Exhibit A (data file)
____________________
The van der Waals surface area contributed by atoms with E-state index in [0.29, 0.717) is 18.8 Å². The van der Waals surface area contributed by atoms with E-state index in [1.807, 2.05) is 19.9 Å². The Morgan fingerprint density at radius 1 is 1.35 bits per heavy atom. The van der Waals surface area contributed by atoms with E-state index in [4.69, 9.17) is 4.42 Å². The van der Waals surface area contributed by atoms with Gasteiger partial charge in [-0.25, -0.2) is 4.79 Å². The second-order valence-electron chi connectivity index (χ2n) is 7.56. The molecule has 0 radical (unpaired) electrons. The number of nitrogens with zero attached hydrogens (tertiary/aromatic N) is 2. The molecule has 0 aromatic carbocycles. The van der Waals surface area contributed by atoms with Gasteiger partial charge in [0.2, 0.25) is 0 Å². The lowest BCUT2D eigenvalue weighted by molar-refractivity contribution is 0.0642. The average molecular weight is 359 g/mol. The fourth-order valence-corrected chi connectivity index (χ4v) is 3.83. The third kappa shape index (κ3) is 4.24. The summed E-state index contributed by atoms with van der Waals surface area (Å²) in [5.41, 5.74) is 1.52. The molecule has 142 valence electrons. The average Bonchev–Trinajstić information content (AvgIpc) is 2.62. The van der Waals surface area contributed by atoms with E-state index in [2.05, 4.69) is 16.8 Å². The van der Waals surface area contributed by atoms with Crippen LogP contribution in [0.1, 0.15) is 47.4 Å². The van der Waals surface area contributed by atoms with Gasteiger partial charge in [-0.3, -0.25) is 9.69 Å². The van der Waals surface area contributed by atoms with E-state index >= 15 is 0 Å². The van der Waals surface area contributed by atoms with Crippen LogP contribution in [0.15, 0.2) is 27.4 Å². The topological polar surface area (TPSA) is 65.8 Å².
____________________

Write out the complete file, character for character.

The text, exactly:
The van der Waals surface area contributed by atoms with E-state index in [0.29, 0.717) is 18.8 Å². The van der Waals surface area contributed by atoms with E-state index in [1.807, 2.05) is 19.9 Å². The Morgan fingerprint density at radius 1 is 1.35 bits per heavy atom. The van der Waals surface area contributed by atoms with E-state index in [4.69, 9.17) is 4.42 Å². The van der Waals surface area contributed by atoms with Gasteiger partial charge in [-0.25, -0.2) is 4.79 Å². The second-order valence-electron chi connectivity index (χ2n) is 7.56. The molecule has 0 radical (unpaired) electrons. The number of nitrogens with zero attached hydrogens (tertiary/aromatic N) is 2. The molecule has 0 aromatic carbocycles. The van der Waals surface area contributed by atoms with Gasteiger partial charge in [0.2, 0.25) is 0 Å². The lowest BCUT2D eigenvalue weighted by molar-refractivity contribution is 0.0642. The average molecular weight is 359 g/mol. The fourth-order valence-corrected chi connectivity index (χ4v) is 3.83. The third kappa shape index (κ3) is 4.24. The summed E-state index contributed by atoms with van der Waals surface area (Å²) in [5.41, 5.74) is 1.52. The molecule has 142 valence electrons. The average Bonchev–Trinajstić information content (AvgIpc) is 2.62. The van der Waals surface area contributed by atoms with E-state index in [2.05, 4.69) is 16.8 Å². The van der Waals surface area contributed by atoms with Crippen LogP contribution in [0.1, 0.15) is 47.4 Å². The van der Waals surface area contributed by atoms with Gasteiger partial charge in [-0.3, -0.25) is 9.69 Å². The van der Waals surface area contributed by atoms with E-state index >= 15 is 0 Å². The van der Waals surface area contributed by atoms with Crippen LogP contribution in [0.15, 0.2) is 27.4 Å². The topological polar surface area (TPSA) is 65.8 Å².